Aurora Theatre Reaches Out to Latino Culture in Atlanta with Music
While going to see Capricho Music’s Latin jazz show at the Aurora Theatre in Lawrenceville, Georgia on September 2, I caught up with the theater’s young Program Manager, Sergio Rubio, who clued me in on the theater’s alter-ego: Teatro Aurora. They’re not only producing local theater; they’re also bringing all kinds of live Latin-American music and Hispanic cultural events to Atlanta.
The Aurora Theater is the second-largest professional theater organization in Georgia, based on its budget and its memberships. It has always mounted its own local theater; it’s not a venue for national touring shows. From its inception 20 years ago its director and co-founder Anthony Rodriguez (whose parents came here from Cuba) wanted to build a mainstream English-language theater company, inclusive for everybody. But he had a larger dream: to augment those shows with local theater in Spanish (with English supertitles projected above the stage) in order to become a cultural center for the Latin-Americans who have transformed Gwinnett County and metro Atlanta. So in 2004 he launched what was first called “Teatro del Sol.”
Their productions of contemporary Spanish-language plays on themes relevant to Latin-Americans have caught on in a big way in the Aurora Theatre’s new home amidst the staggering cultural diversity that has mushroomed in Gwinnett County in the last generation. Now they are forging ahead with live Latin-American music and cultural events, such as their annual program around the Mexican cultural celebration of Dia de los Muertos (the Day of the Dead) coming up on the back side of Halloween.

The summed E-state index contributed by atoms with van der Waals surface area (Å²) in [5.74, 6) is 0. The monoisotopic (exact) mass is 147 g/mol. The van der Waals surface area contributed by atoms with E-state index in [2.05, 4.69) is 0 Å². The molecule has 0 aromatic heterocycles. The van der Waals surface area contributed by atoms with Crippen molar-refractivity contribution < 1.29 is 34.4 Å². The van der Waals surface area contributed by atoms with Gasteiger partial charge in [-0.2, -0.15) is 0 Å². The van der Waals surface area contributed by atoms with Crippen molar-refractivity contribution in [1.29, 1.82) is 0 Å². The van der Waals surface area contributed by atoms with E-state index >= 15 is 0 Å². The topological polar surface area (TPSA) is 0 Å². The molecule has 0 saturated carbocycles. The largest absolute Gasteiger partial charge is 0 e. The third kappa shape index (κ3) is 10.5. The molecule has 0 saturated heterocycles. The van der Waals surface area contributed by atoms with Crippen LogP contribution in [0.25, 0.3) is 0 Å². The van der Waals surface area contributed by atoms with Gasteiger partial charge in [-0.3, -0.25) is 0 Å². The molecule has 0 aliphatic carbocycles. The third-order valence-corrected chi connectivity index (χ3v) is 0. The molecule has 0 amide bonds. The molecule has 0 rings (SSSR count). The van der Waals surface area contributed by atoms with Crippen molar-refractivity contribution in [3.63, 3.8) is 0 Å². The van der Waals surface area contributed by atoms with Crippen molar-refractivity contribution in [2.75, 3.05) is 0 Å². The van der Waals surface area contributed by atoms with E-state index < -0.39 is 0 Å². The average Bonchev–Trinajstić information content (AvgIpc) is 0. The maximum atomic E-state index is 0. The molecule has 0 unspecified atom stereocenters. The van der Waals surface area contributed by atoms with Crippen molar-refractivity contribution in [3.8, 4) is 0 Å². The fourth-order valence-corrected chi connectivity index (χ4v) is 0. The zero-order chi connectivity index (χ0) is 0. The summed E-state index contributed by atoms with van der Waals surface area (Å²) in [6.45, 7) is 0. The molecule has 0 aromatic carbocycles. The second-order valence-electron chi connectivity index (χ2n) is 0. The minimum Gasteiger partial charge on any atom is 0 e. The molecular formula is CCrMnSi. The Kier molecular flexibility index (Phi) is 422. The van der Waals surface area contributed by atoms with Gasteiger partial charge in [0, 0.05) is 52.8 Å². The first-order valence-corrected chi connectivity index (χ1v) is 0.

Sergio Rubio, born in Bogotá, Colombia, started at the Aurora as a high-school intern and has worked his way up. “Once I came along I was able to provide that support to Anthony Rodriguez, so he can keep in the leadership of the entire organization while I focus on the Latin-American community as a whole. Now we bring one-day-off events that really showcase our culture, that of Latin America, with the thought that not every Latino is the same. We pride ourselves in being very diverse and always bringing music from different countries that really represent those communities; it’s not just stopping there, it’s also being inclusive. We want to be able to share the music with the American audience in a way that language is not a barrier. They can learn about us in the same way that we can learn about them, to be a more inclusive community.”
On November 3 they are featuring the Alejandro Ziegler Tango Quartet, direct from Buenos Aires, Argentina.
Check out the Aurora Theatre website to learn about their full range of theater, comedy and music for adults and children.